According to the DVSA, 8 out of 10 vehicles stopped at the roadside are found to be overloaded and a staggering 54% of those are also found to have serious mechanical defects.
Penalties for overloaded vans tend to come in the form of fixed penalties ranging from £100 to £300. However, if a van is overloaded by more than 30%, a court summons is normally issued which can result in a larger fine from £500 to £1500. Depending on the severity of the offence, endorsements and further fines may also be imposed.
How Do I Know How Much Weight I’m Allowed To Carry?
Every motor vehicle (car, van, truck, bus, lorry, and even trailers) has a kerb weight and a gross vehicle weight.
- The kerb weight of your vehicle is shown on your vehicle’s VIN plate and states the weight of your vehicle, in kgs, as it sits, unloaded, without goods or passengers.
- Gross vehicle weight (GVW) is also stated on your VIN plate and lets you know how much your van, car, or whatever, is permitted to weigh before it exceeds its legal limit and becomes overloaded.
The difference between the 2 is called payload capacity and this is the maximum weight you’re allowed to carry in kgs.
For instance, a Vauxhall Movano has a kerb weight (empty and unloaded) of 1880kg and a gross weight (fully loaded) of 3500kg. In this case, the available payload of this van is 1620kg – the maximum amount, in kgs, this van is legally permitted to carry.
Kerb Weight (1880kg) + Payload (1620kg) = Gross Weight (3500kg).
GVW (3500kg) is the maximum weight the van above can legally weigh overall. If you exceed this weight you’re effectively overloaded and can find yourself subject to fixed penalties.
Can You Be Fined For Overloading Your Van?
Penalties for overloaded vans come in the form of on the spot fines and the amount you pay depends on how much you’re overloaded.
These are the fixed penalties:
|Fine (Fixed Penalty)
|5% – 9.99%
|10% – 14.99%
|15% – 29.99%
|30% & Over
Points to note:
- The DVSA examiners will allow a 5% leeway before issuing a fixed penalty unless you’re overloaded by 1 tonne or more.
- A court summons can result in endorsements, penalty points, and even a driving ban if you’re overloaded to the point of endangerment.
- Further offences such as a CU50 (causing or likely to cause danger by reason of load or passengers) carry their own fines and penalties.
So, not only do you get fined for overloading in the form of fixed penalties, you can face further fines & endorsements if you’re overloaded to the point where a court summons is deemed appropriate by a DVSA examiner.
Do You Get Penalty Points For Overloading A Van?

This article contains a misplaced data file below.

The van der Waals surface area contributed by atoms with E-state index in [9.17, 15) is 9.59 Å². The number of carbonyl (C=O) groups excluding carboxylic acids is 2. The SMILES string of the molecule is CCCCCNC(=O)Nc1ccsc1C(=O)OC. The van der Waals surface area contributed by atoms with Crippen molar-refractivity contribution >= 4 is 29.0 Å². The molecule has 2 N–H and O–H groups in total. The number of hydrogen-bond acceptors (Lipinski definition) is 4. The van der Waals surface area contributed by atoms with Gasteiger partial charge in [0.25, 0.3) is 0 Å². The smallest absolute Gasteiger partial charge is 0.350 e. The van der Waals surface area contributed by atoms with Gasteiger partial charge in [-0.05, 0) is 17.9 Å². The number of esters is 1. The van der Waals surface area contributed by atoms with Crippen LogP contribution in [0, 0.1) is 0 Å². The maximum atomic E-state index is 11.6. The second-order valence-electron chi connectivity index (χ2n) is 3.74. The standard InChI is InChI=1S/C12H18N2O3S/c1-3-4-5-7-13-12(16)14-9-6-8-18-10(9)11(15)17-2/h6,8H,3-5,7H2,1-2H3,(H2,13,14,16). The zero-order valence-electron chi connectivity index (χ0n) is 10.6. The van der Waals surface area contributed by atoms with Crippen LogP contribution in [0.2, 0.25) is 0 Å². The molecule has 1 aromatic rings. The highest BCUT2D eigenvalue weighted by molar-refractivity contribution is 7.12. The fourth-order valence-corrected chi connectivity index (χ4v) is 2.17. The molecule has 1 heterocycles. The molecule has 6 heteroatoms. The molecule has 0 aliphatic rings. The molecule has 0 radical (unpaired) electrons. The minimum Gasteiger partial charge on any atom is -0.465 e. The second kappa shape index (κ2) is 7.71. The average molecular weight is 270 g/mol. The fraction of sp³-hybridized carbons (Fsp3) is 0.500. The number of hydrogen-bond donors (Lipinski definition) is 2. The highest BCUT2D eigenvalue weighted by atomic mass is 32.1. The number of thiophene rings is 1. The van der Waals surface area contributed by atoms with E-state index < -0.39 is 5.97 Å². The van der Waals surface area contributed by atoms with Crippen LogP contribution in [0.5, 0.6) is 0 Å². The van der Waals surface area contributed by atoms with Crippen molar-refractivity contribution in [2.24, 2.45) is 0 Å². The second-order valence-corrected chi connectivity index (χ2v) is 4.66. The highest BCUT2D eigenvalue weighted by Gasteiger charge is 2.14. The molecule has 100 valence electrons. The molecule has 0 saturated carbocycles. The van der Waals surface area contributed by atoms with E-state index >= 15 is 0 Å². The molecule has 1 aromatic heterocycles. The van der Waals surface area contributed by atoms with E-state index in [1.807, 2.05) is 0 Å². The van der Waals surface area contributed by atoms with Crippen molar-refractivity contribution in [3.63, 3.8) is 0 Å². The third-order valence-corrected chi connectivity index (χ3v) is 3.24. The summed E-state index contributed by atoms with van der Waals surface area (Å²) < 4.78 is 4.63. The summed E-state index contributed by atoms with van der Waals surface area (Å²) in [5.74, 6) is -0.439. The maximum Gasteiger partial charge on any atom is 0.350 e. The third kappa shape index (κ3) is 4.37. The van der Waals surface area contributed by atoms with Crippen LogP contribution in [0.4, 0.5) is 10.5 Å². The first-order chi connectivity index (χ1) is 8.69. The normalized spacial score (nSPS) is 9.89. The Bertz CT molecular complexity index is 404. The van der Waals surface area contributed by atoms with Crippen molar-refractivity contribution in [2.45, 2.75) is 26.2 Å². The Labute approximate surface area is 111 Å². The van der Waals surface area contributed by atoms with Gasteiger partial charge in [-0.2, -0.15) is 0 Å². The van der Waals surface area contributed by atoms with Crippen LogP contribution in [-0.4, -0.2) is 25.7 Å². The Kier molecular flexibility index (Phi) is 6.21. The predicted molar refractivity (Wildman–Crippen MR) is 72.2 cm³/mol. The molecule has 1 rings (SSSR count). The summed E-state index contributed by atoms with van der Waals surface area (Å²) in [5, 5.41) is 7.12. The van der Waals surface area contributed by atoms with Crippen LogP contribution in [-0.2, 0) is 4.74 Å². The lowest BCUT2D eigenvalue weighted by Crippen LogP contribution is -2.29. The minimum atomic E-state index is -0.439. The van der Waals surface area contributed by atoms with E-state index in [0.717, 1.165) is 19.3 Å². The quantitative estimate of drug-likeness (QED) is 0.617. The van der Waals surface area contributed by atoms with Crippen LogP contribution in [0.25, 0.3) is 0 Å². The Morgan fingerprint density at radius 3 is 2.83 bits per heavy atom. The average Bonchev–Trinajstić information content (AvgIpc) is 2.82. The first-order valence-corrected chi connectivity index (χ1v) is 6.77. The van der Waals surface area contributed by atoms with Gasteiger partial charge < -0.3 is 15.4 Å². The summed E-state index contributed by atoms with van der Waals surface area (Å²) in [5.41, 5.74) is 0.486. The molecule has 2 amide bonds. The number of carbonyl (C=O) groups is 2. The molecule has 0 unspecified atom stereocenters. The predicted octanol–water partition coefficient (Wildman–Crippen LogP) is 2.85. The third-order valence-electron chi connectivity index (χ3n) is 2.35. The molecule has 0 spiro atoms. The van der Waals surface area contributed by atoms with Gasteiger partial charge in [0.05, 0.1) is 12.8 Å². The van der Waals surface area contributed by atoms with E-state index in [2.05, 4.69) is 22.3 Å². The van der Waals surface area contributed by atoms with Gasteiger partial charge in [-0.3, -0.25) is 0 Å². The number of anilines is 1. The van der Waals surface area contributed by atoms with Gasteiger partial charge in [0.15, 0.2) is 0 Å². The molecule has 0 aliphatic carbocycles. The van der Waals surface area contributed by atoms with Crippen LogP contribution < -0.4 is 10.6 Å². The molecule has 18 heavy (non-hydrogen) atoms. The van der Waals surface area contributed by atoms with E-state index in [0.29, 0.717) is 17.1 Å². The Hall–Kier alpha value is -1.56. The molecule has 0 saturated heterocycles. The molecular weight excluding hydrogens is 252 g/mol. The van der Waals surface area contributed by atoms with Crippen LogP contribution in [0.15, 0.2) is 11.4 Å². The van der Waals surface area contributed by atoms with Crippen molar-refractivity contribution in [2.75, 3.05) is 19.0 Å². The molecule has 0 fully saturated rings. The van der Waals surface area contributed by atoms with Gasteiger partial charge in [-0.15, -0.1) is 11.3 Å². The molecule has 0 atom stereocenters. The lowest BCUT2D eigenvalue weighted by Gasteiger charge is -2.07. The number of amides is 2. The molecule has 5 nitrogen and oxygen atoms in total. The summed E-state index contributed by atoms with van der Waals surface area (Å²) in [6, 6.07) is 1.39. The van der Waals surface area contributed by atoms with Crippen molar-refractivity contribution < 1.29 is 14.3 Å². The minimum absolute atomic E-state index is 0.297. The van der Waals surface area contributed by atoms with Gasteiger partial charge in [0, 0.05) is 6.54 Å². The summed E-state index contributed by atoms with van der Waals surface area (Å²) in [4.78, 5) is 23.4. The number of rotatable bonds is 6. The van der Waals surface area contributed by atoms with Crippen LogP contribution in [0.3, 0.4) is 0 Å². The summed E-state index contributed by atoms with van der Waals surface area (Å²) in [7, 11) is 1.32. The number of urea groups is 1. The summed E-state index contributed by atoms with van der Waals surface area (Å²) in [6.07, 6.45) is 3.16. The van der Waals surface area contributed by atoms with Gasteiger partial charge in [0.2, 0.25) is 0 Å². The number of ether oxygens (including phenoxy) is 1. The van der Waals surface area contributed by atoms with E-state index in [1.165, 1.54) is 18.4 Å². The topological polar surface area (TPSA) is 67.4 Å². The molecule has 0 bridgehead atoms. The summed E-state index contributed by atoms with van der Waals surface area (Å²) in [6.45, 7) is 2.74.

Fixed penalties for overloading do not carry penalty points on their own. This, again, depends on how much you’re overloaded and if it is to the point where the excess weight is enough for a DVSA examiner to issue a court summons.
If you find yourself in court, it’s possible you will face further penalties relating to road traffic offences. A DD40 (Dangerous Driving), for instance, carries 3 to 11 penalty points and a CU50 (causing or likely to cause danger by reason of load or passengers) carries 3.
Who Is Responsible If A Vehicle Is Overloaded?
If your van is found to be overloaded, you’ll be held responsible as the operator of that vehicle. This applies to cars, vans, as well as any other motor vehicles and even includes trailers.
As you will be held responsible, it’s your responsibility to ensure that you don’t exceed the gross weight of your vehicle by loading it with more weight than it is designed to carry. Your VIN plate will tell you how much payload you’re allowed to carry.
Can I Be Banned From Driving For Overloading My Vehicle?
The short answer is yes, you can be banned from driving for seriously overloading your van.
Normally, a fixed penalty would be inappropriate for serious cases of overloading – for example when the vehicle is overloaded by 30% and over, or the excess weight is 5 tonnes – so a court summons would be issued instead.
If the excess weight and the way the load is carried is having a significant effect on road safety – for example, serious instability or loss of control, these other offences will mean a court summons, with the excess weight being part of the offence/s.From The DVSA
Serious instability is effectively “dangerous driving” (offence code DD40) as well as “causing or likely to cause danger by reason of load or passengers” (offence code CU50).
Both offences are endorsable. DD40 carries 3 to 11 penalty points and CU50 carries 3 penalty points and can result in a driving ban under the totting up system.
How Do I Avoid Penalties For Overloading My Van?
Penalties for overloaded vans can be severe. You can make sure you don’t overload your van by knowing the payload capacity of your vehicle and, simply, by not exceeding it.
Easier said than done, yes, but it’s critical that you get a feel for how your van drives when fully loaded. If it drives more like a boat than a van and the steering feels like it’s taking on more than it should be, your van is probably overloaded.
One, not very scientific, way of making sure you’re never, or at least never dangerously, overloaded is to take your van to a weighbridge and load it with whatever items you have at hand to get it to its maximum GVW.
Then, measure the rear suspension from the top of the tyre to the wheel arch and record this value.
This way, whenever you’re loading your van, this measurement will give you a rough indication as to whether or not you’re approaching your GVW and if you’re at risk of overloading.